In 1995, Fat Joe released his second studio album, Jealous One's Envy, which peaked at #71 on The Billboard 200 and at #7 on Top R&B/Hip Hop Albums. The album featured a guest appearance from KRS-One and production from Diamond D. The lead single was Success, which did not chart, but his second single, "Envy" peaked at #8 on the Hot Rap Tracks chart. The success of this album led Fat Joe to be featured on the remix of LL Cool J's single "I Shot Ya" along with Foxy Brown, Keith Murray and Prodigy of Mobb Deep.[1]

1998–2005: Signing to Atlantic Records, Terror Squad, feud with 50 Cent

Released in 1998, Don Cartagena was Joe's third album and his first for Atlantic Records. It peaked on The Billboard 200 at #7 and #2 on Top R&B/Hip Hop albums, eventually being certified gold by the RIAA.[7]

The album featured two hit singles "Bet Ya Man Can't Triz", and "Don Cartagena". Guest appearances included Nas, Diddy, Big Pun, Raekwon, Jadakiss, and Bone Thugs-N-Harmony. Within the album, Fat Joe debuted his own group Terror Squad that consisted of the late Big Pun, as well as Cuban Link, Triple Seis, Prospect, Armageddon and later Remy Ma.[8] Joe himself acknowledged, in an interview with HipHopGame.com, that he has received criticism for releasing only one solo album by a former Terror Squad member, Remy Ma, as well as barely featuring original members Prospect and Armageddon on "True Story." Terror Squad singer Tony Sunshine has had possible album release dates pushed back over three years, and Joe had stated that artists Prospect and Armageddon have not released solo albums yet as the result of them being "really lazy".[9] Former Terror Squad member Triple Seis also went on record when asked who had written Fat Joe's lyrics, stating that he and Pun were Joe's ghostwriters, and asserts that Joe continues to hire ghostwriters.[10] In 1999, he appeared on Jennifer Lopez's single "Feelin' So Good" from her On the 6 album with late rapper Big Pun.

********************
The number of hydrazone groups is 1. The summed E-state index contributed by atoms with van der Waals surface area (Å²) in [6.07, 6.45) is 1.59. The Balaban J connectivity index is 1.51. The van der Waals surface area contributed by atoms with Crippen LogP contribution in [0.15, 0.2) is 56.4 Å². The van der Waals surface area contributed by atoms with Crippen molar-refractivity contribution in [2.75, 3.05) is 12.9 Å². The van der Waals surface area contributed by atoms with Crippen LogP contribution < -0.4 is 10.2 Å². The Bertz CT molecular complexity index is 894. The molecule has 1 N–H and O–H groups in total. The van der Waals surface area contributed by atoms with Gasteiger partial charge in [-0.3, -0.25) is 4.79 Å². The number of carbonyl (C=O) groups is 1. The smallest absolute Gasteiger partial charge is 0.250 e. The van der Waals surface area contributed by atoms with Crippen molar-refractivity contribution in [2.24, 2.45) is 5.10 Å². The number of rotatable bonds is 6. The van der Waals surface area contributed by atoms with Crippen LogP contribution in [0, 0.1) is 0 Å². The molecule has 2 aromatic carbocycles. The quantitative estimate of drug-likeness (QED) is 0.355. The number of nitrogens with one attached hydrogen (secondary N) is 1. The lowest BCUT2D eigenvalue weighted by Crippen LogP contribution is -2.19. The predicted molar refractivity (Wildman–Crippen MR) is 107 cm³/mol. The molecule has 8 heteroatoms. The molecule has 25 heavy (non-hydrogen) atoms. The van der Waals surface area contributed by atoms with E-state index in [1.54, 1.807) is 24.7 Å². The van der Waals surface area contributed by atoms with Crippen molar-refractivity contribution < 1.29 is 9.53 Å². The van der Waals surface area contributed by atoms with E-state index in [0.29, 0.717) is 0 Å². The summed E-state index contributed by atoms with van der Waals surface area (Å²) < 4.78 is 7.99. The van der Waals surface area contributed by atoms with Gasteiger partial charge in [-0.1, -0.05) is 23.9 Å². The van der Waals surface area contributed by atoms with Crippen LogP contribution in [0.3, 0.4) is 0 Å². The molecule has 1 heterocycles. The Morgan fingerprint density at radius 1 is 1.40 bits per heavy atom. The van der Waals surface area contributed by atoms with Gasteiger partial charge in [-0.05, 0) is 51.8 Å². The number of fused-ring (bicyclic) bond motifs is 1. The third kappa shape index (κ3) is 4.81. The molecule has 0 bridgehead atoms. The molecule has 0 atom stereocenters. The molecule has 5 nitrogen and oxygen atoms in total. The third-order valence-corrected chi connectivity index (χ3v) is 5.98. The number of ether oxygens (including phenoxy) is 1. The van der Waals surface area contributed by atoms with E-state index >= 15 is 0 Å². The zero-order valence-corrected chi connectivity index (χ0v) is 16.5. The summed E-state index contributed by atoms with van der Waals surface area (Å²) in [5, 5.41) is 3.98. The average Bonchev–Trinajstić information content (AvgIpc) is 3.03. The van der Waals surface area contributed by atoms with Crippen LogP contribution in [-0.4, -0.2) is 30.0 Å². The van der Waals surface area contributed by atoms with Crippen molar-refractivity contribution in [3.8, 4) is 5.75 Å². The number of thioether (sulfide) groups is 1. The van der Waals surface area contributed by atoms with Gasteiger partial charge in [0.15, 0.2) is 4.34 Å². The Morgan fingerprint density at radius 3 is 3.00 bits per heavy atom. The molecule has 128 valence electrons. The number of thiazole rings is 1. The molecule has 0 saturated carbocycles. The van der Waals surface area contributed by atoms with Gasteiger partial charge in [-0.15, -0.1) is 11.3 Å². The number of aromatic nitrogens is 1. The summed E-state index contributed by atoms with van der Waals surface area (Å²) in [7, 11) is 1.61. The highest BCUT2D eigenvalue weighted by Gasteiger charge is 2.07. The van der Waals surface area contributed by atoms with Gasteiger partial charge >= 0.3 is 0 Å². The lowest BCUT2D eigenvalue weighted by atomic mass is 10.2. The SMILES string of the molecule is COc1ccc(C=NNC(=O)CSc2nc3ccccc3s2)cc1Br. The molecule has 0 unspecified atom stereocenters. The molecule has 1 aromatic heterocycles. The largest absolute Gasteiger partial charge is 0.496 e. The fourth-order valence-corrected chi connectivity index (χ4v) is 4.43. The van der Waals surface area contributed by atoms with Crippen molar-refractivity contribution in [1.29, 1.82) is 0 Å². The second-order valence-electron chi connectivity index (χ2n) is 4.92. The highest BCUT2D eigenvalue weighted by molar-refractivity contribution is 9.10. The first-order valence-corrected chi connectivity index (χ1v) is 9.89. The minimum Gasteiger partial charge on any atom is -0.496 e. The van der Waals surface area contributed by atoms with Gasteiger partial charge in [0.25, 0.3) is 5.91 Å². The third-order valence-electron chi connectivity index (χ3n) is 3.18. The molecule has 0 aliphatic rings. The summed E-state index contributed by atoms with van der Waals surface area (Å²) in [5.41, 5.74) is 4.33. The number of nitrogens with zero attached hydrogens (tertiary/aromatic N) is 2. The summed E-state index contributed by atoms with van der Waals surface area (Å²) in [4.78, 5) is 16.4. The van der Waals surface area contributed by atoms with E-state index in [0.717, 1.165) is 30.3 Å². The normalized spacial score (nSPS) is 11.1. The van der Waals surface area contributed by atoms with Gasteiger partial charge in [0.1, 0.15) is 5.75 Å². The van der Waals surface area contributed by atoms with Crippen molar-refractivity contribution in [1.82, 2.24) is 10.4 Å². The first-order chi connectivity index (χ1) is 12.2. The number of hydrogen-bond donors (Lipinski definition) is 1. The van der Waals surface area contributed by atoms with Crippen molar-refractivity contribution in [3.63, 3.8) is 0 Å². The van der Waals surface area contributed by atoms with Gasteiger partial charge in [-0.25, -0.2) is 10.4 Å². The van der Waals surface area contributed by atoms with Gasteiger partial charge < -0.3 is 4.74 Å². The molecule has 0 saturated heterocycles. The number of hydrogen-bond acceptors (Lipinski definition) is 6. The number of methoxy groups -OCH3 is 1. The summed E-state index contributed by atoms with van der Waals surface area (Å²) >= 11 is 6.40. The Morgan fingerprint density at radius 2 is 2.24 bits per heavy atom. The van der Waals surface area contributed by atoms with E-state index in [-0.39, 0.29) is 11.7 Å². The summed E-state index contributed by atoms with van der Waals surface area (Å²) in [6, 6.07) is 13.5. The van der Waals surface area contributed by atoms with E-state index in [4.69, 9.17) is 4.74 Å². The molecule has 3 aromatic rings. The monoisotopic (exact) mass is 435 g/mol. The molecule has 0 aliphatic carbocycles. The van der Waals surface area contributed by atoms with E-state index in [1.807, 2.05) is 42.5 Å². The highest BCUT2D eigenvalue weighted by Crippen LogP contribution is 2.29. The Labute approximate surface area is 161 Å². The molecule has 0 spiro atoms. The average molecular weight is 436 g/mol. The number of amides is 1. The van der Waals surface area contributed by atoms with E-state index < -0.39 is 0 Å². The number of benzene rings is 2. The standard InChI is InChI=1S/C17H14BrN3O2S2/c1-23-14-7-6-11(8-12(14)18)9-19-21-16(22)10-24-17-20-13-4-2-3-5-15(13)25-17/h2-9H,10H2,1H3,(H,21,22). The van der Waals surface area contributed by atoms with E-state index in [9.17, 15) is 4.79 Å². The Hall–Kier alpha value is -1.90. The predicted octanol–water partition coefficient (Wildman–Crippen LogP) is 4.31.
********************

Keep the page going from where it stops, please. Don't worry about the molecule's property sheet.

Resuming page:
Fat Joe released his fourth album Jealous Ones Still Envy (J.O.S.E.) in 2001, featuring production from the then-popular Irv Gotti. The album featured a star-studded line up from the likes of Ashanti, Ja Rule, N.O.R.E., Busta Rhymes, Petey Pablo, M.O.P., Ludacris, R. Kelly, Buju Banton, and artists from his Terror Squad label. The lead single "We Thuggin'" featuring R. Kelly was a big hit in late 2001, but would not reach the level of the Irv Gotti-produced "What's Luv?" which was a massive hit in early 2002 and featured The Inc. superstars Ja Rule and Ashanti. The album was Fat Joe's biggest hit as it was successful from its January release all the way into May, being certified platinum.[7] However, Fat Joe's fifth album Loyalty, released later in 2002 and featuring production from Irv Gotti, was not as successful.

In 2003, Fat Joe was featured in the pop single "I Want You" by Mexican singer Thalía. The same year, he and Tony Sunshine performed the single "Crush Tonight" from Loyalty on the Comedy Central program Chappelle's Show, hosted by comedian Dave Chappelle.[11]